Radio Al Mirbad seven years on
Assistant Project Manager, Iraq
BBC Media Action set up Iraqi radio station Al Mirbad seven years ago.
Last month, Radio Al Mirbad celebrated its seventh anniversary: quite an achievement for an independent radio station in Iraq. Founded in 2005 in Basra, Al Mirbad has seen its audience through their first post-Saddam elections, days of militia control, political assassinations and sectarian violence. It has forged a strong bond with the local community.
Al Mirbad was set up by BBC Media Action as a television and radio station, but threats to staff at the height of the sectarian strife in 2007 forced television production off air. The radio programming has gone on, and has gone from strength to strength. With funding from the US State Department and the support of BBC Media Action, Al Mirbad is now expanding. Just before its anniversary, three new transmitters were installed which brought all major urban areas in southern Iraq, populated by almost ten million people, within its reach.
This expansion allows the station to reach areas that have, up until now, only had access to either state-run or highly partisan radio programming. Al Mirbad’s reputation for holding officials to account through its reporting has preceded it. At a meeting of the provincial council in Kut in eastern Iraq (newly covered by Al Mirbad), a reporter told officials to “be prepared for the storm coming your way”. Tackling Iraq’s culture of impunity for officials and allowing citizens to voice their opinions and concerns is a key focus for Al Mirbad and one that we hope will bring positive changes to the lives of people in its new coverage areas.
With the same State Department funding, in May Al Mirbad also launched its new web platform on almirbad.com.The website now offers Al Mirbad the chance to reach an even wider audience, allowing readers across Iraq and the world to access its reports and programming. It also offers them the chance to interact further with the station, be it through Facebook, online forums or online polls.
Some may question the benefit of creating a news website in Iraq, where internet penetration lags far behind most of its neighbours in the region. Accurate statistics are difficult to come by but estimates of penetration range from 10-15%. But this is beginning to change. The speed and affordability of the internet in Iraq are improving and it is becoming more and more prominent in daily life. Interestingly, the only way for Iraqis to apply for a driving license is now online.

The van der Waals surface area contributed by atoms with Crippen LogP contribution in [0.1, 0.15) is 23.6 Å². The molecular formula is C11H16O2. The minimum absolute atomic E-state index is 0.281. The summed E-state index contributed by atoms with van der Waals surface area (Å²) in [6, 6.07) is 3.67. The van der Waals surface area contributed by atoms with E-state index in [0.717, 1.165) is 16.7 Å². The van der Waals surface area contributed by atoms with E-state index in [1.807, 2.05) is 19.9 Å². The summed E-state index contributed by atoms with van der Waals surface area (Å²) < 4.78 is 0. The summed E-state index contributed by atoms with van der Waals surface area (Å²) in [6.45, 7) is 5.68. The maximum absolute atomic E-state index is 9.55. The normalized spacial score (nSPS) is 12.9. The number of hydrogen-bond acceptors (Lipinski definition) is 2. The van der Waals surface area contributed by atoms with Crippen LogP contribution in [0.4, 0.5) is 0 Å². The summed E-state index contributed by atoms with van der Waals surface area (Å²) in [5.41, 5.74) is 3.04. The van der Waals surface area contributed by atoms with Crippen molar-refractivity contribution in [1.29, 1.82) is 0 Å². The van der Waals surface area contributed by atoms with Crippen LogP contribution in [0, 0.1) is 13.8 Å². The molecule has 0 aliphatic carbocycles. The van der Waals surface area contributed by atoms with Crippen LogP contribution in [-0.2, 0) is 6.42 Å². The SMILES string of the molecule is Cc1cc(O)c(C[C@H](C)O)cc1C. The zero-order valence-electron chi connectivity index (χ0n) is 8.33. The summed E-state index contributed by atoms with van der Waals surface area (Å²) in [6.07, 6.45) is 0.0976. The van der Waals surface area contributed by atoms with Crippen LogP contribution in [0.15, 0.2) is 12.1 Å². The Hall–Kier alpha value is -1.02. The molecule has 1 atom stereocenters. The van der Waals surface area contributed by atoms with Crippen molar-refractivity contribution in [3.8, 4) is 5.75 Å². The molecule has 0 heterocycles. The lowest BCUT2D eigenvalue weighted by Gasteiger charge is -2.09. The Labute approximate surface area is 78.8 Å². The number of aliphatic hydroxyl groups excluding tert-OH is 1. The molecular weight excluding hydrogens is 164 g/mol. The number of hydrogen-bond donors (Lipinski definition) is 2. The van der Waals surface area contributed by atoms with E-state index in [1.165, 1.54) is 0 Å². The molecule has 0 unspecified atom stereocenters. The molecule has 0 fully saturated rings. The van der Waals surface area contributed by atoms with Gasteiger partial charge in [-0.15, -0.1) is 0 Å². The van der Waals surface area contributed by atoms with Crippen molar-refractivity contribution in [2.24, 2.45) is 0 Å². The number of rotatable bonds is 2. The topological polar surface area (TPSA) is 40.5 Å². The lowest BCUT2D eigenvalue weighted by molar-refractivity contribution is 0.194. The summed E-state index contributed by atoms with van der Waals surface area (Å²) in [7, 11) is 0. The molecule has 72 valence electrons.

As on the airwaves, online news is too often plagued by poor editorial standards and partisan agendas in Iraq. There is a significant gap, especially in the south, for a news website that offers fair and balanced analysis: a gap that we believe the Al Mirbad news site will help to fill and serve to raise the standard of online journalism in the area by becoming the go-to site for news in Iraq’s south.
The website that BBC Media Action has developed with Al Mirbad is specifically tailored to its southern audience, using a more everyday vernacular for its headings than its competitors, and this appears to have gone down well with visitors to the site. Users can also select news from their individual provinces and stream Al Mirbad’s programming. It was important for the project team to ensure that the website would be well-integrated with social media, through the use of plugins (to place comments on the site) and a simultaneous presence on Facebook, Twitter and YouTube. Again, social networking sites such as Facebook have a lesser penetration rate in Iraq than neighbouring countries, but their usage is rising sharply. Facebook now has just under 1.8 million users in the country, but nearly half a million of these signed up in the last six months. Al Mirbad hopes to stay ahead of the curve.
It is too soon to fully assess the effectiveness of the new site, but the early signs are encouraging. On its seventh anniversary, Al Mirbad continues to head in the right direction. In an uncertain political environment where the freedom of the press is under increasing threat from government interference, Al Mirbad’s work is as vital as ever.
Elsewhere on BBC Media Action: Supporting media in southern Iraq: Radio Al Mirbad